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American gun owners are more politically active: Study

ANI | Updated: Sep 02, 2018 21:17 IST

Washington D.C. [USA], Sep 2 (ANI): While gun control continues to be a hot topic in America, the latest study has suggested that the country's gun owners in recent years have exhibited higher levels of political participation, not only in voting but also in donating money to candidates and contacting elected officials.
Abbie Vegter, one of the researchers, said, "Part of the reason majority opinions on gun control legislation aren't turning into policy is that gun owner are a very strong political group who hold a lot of weight and hold a lot of influence despite being a minority in American politics."
As a part of the recent study, the researchers examined the political behavior of gun owners versus non-gun owners in presidential election years from 1972 to 2012. Primarily, they found that gun owners have increasingly become more politically active during that time.
The findings could be key in determining why major gun control legislation in Congress has remained elusive, even after mass shootings such as Newtown in 2012 and others, even when a majority of people tend to support stricter gun laws.
"Our major conclusion establishes gun owners as a distinct social group, and we see how that social group influences their likelihood of participating in politics," Vegter said.
Much of political conversation surrounding guns tend to focus on large groups like the National Rifle Association's influence, but according to Vegter, the study's results paint a different picture.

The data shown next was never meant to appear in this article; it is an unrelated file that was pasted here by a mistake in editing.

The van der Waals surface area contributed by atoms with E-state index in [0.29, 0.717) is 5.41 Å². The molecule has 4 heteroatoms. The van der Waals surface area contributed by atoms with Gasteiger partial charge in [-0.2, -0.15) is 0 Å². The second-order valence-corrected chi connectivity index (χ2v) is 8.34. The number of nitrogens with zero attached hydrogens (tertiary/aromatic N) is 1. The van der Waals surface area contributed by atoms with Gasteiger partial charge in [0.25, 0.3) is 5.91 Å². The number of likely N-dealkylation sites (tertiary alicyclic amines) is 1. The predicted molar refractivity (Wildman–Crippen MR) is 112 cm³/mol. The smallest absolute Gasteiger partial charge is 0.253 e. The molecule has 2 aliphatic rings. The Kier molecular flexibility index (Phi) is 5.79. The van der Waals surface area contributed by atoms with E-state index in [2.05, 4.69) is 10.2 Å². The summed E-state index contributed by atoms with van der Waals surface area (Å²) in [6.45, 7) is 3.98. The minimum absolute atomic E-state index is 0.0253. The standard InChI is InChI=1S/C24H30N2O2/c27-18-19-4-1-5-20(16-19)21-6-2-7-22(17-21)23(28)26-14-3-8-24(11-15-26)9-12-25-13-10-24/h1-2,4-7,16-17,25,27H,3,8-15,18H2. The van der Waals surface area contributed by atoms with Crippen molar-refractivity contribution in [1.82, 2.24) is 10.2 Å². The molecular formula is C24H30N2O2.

"Only one in five gun owners belong to the NRA, so we think there is something else going on than just the NRA when it comes to mobilization," she added.
One explanation could be shifting reasons for owning a gun and how more people tend to see it as part of their identity.
"Owning a gun for hunting doesn't necessarily mean being a hunter is a core part of your identity," she said. "But owning a gun because you think it's an essential right guaranteed in the Constitution is more a part of your political identity. It's something more attached from the get-go to politics."
The researchers are still exploring what has driven this shift in attitude among gun owners. It is unclear whether it was in response to past gun control legislation at the state level or a reaction to certain candidates who were elected and had stronger views about gun control.
Conservatives seem to have done a better deal at realizing this trend and seeking to politically mobilize gun owners in campaign ads and other actions, said Vegter.
The study appeared in the American Political Science Association Annual Meeting. (ANI)

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